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Wilder Times & Dangerous Noir November 16, 2008

Posted by clydefro in : Classic Films, Billy Wilder, Nicholas Ray , 3 comments

I’ve given the day to Billy Wilder at DVD Times. A privilege, I’m sure. Sabrina isn’t one of my most preferred Wilder films, but I do find it supremely entertaining. Hopefully I’ve conveyed that appreciation sufficiently. Sunset Blvd., on the other hand, is most likely my second favorite of his pictures (and it’s my 100th review for the site). The film is incredibly nasty without being obviously so porcupine-y. In that spirit, I think my review may be somewhat bristling to the reader who isn’t a Wilder fanatic. It wasn’t intentional, but it is perhaps a happy coincidence. Nothing personal, I assure you. I’ll acknowledge that both reviews are as imperfect as always, but they’re sincere and, I hope, passionate.

I’ve now been able to review four Wilder films at DVD Times and a few more here. If I ever find the time, I want to put together a comprehensive listing of his work and the DVD status of everything. For now, I’m as surprised as anyone that there have been those four new re-issues this year in R1 alone, plus R2 got a standalone release of A Foreign Affair, which I recently picked up. Only Five Graves to Cairo (available in Australia), Fedora (available in Spain) and Buddy, Buddy remain without an edition either here or in the UK. His very first effort behind the camera, Mauvaise Graine, is also due at some point from Criterion. I’m still anxiously awaiting a few of his films where he served as screenwriter, including Hold Back the Dawn and Arise, My Love, which I’ve not seen.

The other filmmaker who gets me through the night is Nicholas Ray and I’m very proud of a piece I did about his On Dangerous Ground for the wonderfully dark and gloomy site Noir of the Week. I had written about it before, but I’ve become less and less pleased with that and a few other reviews here. It’s a constant learning process.

They Live by Night August 13, 2007

Posted by clydefro in : Classic Films, 1940s, Nicholas Ray , 8 comments

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“This boy…and this girl…were never properly introduced to the world we live in…”

Two weeks ago, the director Nicholas Ray had a very good couple of days on DVD. July 30 saw one of his finest films, Bigger Than Life, released in the UK by the BFI, a superb edition highlighted by Ed Buscombe’s commentary and a conversation between film critic Jonathan Rosenbaum and director Jim Jarmusch, who served as Ray’s teaching assistant in Jarmusch’s last year at NYU. The following day, July 31, Ray’s debut feature They Live by Night hit the market as part of Warner Bros.’ fourth Film Noir collection in R1. It also featured a commentary, this time by film noir aficionado Eddie Muller and star Farley Granger. It’s been a long time coming for Ray, the most under appreciated of the great American auteurs, and, make no mistake, Ray is indeed a great director in the pantheon of the best English language filmmakers despite remaining woefully underrepresented on DVD in the United States. Still waiting for a release in R1: Bigger Than Life, The Lusty Men, Party Girl, The Savage Innocents, Born to Be Bad, A Woman’s Secret, Hot Blood, Wind Across the Everglades, Knock on Any Door, Run for Cover, 55 Days at Peking, and, most frustratingly, Johnny Guitar.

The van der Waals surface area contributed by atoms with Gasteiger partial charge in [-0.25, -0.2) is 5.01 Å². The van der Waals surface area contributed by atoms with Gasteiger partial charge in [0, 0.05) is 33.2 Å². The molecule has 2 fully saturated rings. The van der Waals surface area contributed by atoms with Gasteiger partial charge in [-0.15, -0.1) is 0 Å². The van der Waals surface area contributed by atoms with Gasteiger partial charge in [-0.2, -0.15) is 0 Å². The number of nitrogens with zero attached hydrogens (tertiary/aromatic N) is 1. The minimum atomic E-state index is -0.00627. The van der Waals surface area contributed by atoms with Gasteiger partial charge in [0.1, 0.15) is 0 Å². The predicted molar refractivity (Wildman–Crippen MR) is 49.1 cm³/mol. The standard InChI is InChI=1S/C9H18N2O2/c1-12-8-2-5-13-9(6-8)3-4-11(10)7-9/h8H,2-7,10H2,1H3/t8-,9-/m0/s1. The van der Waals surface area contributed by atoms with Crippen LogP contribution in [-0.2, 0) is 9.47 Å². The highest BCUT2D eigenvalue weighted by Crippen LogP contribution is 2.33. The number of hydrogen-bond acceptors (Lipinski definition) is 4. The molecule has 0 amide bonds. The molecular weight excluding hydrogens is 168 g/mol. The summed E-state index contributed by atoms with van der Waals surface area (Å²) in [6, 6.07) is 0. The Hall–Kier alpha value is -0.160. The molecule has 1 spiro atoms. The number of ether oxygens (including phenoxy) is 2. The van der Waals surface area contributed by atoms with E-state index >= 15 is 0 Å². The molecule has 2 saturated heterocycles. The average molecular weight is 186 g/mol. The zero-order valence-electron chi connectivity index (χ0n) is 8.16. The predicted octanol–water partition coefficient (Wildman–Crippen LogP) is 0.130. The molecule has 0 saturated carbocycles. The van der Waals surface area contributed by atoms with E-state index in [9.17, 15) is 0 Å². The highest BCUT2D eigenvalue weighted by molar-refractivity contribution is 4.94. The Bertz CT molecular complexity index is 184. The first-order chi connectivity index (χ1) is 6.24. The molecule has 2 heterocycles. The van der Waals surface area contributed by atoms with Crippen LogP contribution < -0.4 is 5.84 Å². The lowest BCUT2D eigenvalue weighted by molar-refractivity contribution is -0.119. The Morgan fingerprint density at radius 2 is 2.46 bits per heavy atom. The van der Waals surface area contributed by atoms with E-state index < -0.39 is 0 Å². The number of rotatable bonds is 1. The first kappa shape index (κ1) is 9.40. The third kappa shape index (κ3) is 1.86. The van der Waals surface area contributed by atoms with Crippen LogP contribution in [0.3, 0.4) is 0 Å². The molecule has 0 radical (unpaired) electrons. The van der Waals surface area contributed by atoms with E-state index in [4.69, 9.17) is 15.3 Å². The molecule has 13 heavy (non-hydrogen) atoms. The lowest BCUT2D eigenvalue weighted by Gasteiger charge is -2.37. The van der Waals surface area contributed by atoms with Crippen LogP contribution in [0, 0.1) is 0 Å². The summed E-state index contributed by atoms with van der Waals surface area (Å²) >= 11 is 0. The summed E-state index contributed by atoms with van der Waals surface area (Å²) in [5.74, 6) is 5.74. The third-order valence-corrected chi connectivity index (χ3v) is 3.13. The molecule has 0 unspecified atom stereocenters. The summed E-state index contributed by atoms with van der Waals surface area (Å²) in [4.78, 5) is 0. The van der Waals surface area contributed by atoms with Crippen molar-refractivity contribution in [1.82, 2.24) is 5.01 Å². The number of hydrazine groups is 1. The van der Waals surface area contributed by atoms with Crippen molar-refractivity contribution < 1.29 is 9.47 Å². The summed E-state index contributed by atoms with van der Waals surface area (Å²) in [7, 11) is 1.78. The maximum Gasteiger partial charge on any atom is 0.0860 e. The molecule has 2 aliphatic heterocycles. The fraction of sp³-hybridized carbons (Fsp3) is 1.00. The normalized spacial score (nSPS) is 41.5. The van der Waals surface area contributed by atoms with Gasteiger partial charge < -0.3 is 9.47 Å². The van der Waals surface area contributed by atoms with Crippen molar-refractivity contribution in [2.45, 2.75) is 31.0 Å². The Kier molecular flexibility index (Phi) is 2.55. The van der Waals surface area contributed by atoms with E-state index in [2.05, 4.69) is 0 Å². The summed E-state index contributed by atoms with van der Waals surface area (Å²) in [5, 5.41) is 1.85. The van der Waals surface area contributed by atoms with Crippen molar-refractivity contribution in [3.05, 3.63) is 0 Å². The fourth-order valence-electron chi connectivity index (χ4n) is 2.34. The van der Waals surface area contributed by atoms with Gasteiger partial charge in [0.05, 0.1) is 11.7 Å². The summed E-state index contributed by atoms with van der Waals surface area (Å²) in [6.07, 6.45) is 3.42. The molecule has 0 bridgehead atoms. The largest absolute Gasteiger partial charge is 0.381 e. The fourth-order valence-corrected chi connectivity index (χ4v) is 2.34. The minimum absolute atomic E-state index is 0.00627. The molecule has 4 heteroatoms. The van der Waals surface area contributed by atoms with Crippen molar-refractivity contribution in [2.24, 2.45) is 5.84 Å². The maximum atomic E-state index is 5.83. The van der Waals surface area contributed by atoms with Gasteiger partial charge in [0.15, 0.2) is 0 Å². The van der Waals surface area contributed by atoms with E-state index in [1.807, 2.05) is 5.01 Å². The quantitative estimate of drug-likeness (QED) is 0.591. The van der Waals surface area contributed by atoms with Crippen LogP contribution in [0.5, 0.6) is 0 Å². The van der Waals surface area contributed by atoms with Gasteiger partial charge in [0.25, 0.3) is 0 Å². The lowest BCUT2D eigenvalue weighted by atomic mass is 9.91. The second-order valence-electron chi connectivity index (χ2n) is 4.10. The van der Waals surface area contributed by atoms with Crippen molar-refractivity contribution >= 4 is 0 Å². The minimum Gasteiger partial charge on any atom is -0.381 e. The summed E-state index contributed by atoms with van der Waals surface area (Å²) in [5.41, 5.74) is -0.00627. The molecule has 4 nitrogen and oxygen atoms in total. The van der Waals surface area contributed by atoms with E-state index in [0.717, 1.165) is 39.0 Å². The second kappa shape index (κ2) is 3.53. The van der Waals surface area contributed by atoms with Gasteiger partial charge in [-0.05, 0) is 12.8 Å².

Ray’s tenure making pictures for Hollywood was fairly short-lived, from They Live by Night until Samuel Bronston’s 55 Days at Peking in 1962, during which Ray collapsed with a stress-induced heart attack, was replaced, and ultimately barred from the set. Despite being “interrupted,” as he would later classify his stint directing film, Nicholas Ray made several essential pictures of the 1950s, as well as one each from the preceding and following decades. Lost promises and squandered talent are unimportant when a filmography manages to still include legacy-defining movies like In a Lonely Place and Johnny Guitar. There’s never quite been a director like Nick Ray and his legacy is all the better for it. By my count, Ray made five borderline masterpieces and four nearly great films in a period of only twelve years. I’m not sure any other American director can claim such lofty accomplishments.

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One of those nearly great pictures was his debut feature They Live by Night, starring Farley Granger and Cathy O’Donnell as doomed lovers unable to combat their production code destinies. When filming ended in October 1947, Ray called the movie Your Red Wagon, from the performance of a song by that name in the picture, but as RKO struggled and Howard Hughes took the reins, the film was rechristened They Live by Night and entered theaters in the fall of 1949 with little fanfare. Initially perceived as another run-of-the-mill gangster movie, critics and audiences alike apparently shared a collective shrug of the shoulders. The often-maligned New York Times reviewer Bosley Crowther derided the film for its “sympathies for a youthful crook,” though he still seemed to like it well enough and praised Ray’s “eye for action details” and Granger’s “genuine sense of nervous strain.” Even the critics in France, who would later, through the writings of Jean-Luc Godard and François Truffaut, come to appreciate Ray much more than those in his native country, seemed unimpressed.